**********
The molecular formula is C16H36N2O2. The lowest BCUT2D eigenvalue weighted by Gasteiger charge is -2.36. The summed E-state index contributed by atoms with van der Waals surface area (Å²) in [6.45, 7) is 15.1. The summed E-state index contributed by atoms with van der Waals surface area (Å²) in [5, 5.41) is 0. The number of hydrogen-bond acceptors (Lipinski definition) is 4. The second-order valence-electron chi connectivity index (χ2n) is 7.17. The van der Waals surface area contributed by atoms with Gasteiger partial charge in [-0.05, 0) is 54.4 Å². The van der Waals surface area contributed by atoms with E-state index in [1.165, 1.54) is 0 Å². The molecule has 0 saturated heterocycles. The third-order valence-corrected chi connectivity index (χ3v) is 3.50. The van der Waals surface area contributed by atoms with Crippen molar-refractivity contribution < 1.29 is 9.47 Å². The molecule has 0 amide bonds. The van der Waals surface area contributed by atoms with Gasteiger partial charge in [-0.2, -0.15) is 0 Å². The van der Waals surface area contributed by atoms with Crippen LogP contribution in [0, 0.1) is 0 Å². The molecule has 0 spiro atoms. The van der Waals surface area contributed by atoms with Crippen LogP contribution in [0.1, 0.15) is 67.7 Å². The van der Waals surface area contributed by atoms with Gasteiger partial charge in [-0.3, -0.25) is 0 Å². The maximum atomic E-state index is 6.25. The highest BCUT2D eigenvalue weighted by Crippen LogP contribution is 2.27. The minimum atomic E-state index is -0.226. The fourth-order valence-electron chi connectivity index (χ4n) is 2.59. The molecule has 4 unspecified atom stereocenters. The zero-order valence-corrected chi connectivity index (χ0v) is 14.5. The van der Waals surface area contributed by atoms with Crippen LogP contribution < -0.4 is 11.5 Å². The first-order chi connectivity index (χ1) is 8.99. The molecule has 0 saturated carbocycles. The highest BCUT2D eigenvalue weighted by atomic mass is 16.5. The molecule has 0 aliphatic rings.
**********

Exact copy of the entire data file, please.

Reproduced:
The molecular formula is C16H36N2O2. The lowest BCUT2D eigenvalue weighted by Gasteiger charge is -2.36. The summed E-state index contributed by atoms with van der Waals surface area (Å²) in [6.45, 7) is 15.1. The summed E-state index contributed by atoms with van der Waals surface area (Å²) in [5, 5.41) is 0. The number of hydrogen-bond acceptors (Lipinski definition) is 4. The second-order valence-electron chi connectivity index (χ2n) is 7.17. The van der Waals surface area contributed by atoms with Gasteiger partial charge in [-0.05, 0) is 54.4 Å². The van der Waals surface area contributed by atoms with E-state index in [1.165, 1.54) is 0 Å². The molecule has 0 saturated heterocycles. The third-order valence-corrected chi connectivity index (χ3v) is 3.50. The van der Waals surface area contributed by atoms with Crippen molar-refractivity contribution < 1.29 is 9.47 Å². The molecule has 0 amide bonds. The van der Waals surface area contributed by atoms with Gasteiger partial charge in [-0.2, -0.15) is 0 Å². The van der Waals surface area contributed by atoms with Crippen LogP contribution in [0, 0.1) is 0 Å². The molecule has 0 spiro atoms. The van der Waals surface area contributed by atoms with Crippen LogP contribution in [0.1, 0.15) is 67.7 Å². The van der Waals surface area contributed by atoms with Gasteiger partial charge in [-0.3, -0.25) is 0 Å². The maximum atomic E-state index is 6.25. The highest BCUT2D eigenvalue weighted by Crippen LogP contribution is 2.27. The minimum atomic E-state index is -0.226. The fourth-order valence-electron chi connectivity index (χ4n) is 2.59. The molecule has 4 unspecified atom stereocenters. The zero-order valence-corrected chi connectivity index (χ0v) is 14.5. The van der Waals surface area contributed by atoms with Crippen LogP contribution < -0.4 is 11.5 Å². The first-order chi connectivity index (χ1) is 8.99. The molecule has 0 saturated carbocycles. The highest BCUT2D eigenvalue weighted by atomic mass is 16.5. The molecule has 0 aliphatic rings.